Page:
If you get a car that's in low demand, it would also lose its value quickly because, quite frankly, no one wants it. Naturally, cars that are high in demand are more valuable and can retain their value much longer. It's wise to choose a more sought-after model if you want to reduce the rate of car depreciation.

Think about whether the model you're buying has the extras people will look for in a vehicle, like a high-level infotainment system? Things like heated seats, sunroof and parking sensors can all help to maintain the value (and demand) of your car if you want to sell it in the future. In the UK, here are the 10 most popular car colours. 

Most popular new car colours in the UK in 2023

  1. Grey
  2. Black
  3. White
  4. Blue
  5. Red
  6. Silver
  7. Green
  8. Orange
  9. Yellow
  10. Bronze

Still want to get that bronze car?

Source: Society of Motor Manufacturers and Traders (SMMT) press release  'New car colours 2023'

Cars that depreciate the slowest

Fuel-efficient cars are on top of the list, with many drivers are looking for cost-effective cars. You may consider getting an electric car because they have slower depreciation rates than many petrol guzzlers. Also, cheaper vehicles don’t lose theirs as value fast. And since they’re more affordable, they’re also popular among car buyers.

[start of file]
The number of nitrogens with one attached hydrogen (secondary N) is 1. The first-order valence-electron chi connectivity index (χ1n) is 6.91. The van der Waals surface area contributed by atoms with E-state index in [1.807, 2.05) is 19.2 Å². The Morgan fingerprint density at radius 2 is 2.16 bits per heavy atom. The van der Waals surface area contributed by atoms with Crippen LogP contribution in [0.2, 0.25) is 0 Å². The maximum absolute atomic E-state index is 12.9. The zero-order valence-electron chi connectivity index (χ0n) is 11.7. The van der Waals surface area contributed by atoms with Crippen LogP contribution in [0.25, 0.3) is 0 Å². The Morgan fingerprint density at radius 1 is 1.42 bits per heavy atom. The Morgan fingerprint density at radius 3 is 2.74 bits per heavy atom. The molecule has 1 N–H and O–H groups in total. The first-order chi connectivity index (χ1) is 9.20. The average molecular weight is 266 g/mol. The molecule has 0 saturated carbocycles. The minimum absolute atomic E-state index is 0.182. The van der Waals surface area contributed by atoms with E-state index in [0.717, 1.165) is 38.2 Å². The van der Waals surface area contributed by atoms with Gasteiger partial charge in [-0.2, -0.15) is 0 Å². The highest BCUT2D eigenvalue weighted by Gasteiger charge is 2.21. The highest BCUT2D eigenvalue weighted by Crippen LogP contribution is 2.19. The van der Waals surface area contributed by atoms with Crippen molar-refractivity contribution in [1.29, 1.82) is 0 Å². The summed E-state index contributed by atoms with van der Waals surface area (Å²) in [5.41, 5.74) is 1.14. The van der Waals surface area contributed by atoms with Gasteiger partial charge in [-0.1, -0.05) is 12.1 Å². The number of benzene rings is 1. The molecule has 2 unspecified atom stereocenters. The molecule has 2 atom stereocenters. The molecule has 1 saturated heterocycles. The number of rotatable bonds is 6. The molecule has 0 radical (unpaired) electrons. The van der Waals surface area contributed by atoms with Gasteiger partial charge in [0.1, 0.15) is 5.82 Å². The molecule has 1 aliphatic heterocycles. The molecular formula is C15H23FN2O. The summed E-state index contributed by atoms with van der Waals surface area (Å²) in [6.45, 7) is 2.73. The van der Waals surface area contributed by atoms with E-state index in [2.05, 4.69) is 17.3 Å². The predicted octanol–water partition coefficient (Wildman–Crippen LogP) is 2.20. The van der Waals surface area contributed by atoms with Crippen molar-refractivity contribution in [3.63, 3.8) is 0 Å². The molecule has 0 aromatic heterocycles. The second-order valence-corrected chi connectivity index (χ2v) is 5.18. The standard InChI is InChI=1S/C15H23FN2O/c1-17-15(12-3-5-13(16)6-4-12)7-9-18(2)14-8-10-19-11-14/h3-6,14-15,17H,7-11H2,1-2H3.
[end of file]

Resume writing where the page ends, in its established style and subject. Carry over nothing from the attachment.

How fast do second-hand cars depreciate?

Many buyers opt against purchasing a brand-new car to avoid the dreaded downward car depreciation curve from the first year. Depreciation, however, is inescapable, even for used vehicles, with the car's age determining the rate at which it loses value.

Purchasing a nearly new or one to two-year-old car can help evade the rapid depreciation experienced by brand new vehicles. A five-year-old second-hand car won't lose as much value, but keep in mind that older cars typically require more repairs and have more maintenance-related expenses.

When a car is eight years old or older, it has likely reached its maximum depreciation. It's good to carefully consider whether you're willing to risk buying a car of this age due to potential repair costs. Alternatively, you might save more with a brand new car despite its first-year depreciation. It's a factor worth contemplating.

We found this cool car depreciation calculator that you might like to check out to compare some of the cars you might be looking at buying.

Here's a car depreciation table showing an example of a depreciation curve from

Car Depreciation

Driving down the road of depreciation

There are ways to minimise your car’s depreciation. Make sure that it's maintained and serviced regularly. If there’s any damage, have it fixed sooner rather than later. If you can, keep your mileage to a minimum. You may also choose to buy a nearly-new second-hand car to avoid fast depreciation. Don’t forget to do your research on the car’s value before you buy it. And when you’re choosing a car, try to avoid unpopular colours. 

If you feel that you’d rather not deal with all this issue of car depreciation, there’s a solution for that. You can always lease a car rather than buy one. You don’t have to worry about all the devaluation. And when your lease contract ends after a couple of years, you can get a newer car. It really depends on your specific circumstances 👍